The New York City smoking ban is spreading steadily, like the scent from your inconsiderate roommate who sucks on those disgusting cancer sticks even though you told her 12 times it screws with your asthma. Smoking in bars and restaurants, at least the ones that let in your unfashionable friend, is basically the stuff of long-ago legends at this point, with parks and beaches set to be smoke-free come summer. Now, the Wall Street Journal is reporting that at least six Manhattan co-ops “are expected to ask shareholders during annual meetings this spring to vote on an all-out smoking ban that would prohibit residents from lighting up in their own homes,” with about a dozen more condo buildings or co-ops considering the very same measures.
In something of a twist, considering this is New York City, which some kids still wish was hard, “Younger residents who grew up in smoke-free public environments tend to be more anti-smoking than older residents.” Might we suggest a little pow-wow where younger people switch their American Spirits for a drag of grandpa’s Reds, creating a unified and varied front for the smokers?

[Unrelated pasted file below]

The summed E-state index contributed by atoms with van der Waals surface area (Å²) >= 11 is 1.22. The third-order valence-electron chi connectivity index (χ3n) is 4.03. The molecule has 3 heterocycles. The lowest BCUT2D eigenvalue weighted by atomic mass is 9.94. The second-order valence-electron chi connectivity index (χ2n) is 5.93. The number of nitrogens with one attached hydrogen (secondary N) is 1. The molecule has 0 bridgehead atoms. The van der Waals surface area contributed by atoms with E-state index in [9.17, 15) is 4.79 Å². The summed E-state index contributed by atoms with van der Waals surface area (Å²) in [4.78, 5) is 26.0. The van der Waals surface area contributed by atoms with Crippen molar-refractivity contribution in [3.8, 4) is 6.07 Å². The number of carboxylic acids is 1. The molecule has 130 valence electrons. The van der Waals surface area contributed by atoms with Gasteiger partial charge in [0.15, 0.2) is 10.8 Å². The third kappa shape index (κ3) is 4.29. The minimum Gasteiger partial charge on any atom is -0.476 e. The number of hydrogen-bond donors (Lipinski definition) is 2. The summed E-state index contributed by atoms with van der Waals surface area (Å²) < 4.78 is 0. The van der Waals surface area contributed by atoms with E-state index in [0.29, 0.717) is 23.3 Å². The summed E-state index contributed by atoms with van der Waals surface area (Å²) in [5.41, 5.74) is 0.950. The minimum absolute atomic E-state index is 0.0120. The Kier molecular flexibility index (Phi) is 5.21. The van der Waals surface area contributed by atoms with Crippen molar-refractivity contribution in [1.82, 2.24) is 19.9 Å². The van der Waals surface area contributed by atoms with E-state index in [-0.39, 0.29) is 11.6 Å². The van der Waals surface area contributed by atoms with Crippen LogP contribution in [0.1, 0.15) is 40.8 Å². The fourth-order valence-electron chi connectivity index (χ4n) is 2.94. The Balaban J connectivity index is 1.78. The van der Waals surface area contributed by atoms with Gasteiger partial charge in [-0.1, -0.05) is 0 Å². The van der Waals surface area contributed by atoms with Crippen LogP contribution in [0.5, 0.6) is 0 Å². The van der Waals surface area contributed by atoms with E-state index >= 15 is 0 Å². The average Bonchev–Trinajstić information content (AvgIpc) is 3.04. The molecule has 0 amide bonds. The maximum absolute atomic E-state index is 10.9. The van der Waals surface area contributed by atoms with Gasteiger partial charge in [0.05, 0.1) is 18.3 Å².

“It’s the one topic, aside from bedbugs, that all co-op boards are talking about,” said a real estate attorney. (The rent, for the record, is still too damn high.)
Strict co-op rules, not to mention a small sample size of places even trying, mean there’s not too much to fear yet, for the nicotine fiends. But never underestimate the will of parents with toddlers:
A couple who live at 200 Chambers Street are suing a neighbor for up to $25,000, plus fees and damages, saying their neighbor’s smoke enters their apartment. Christian and Britt Ewen allege that the smoke caused health problems for them and their three-year-old daughter, according to the complaint.
The case was tossed out by a civil court, but don’t think the Parent Army isn’t mobilizing. The solution? Stay in shitty buildings — it’ll take decades to trickle down to those, and by then, your vice will have probably killed you.
Smoking Bans Hitting Home [WSJ via Animal NY]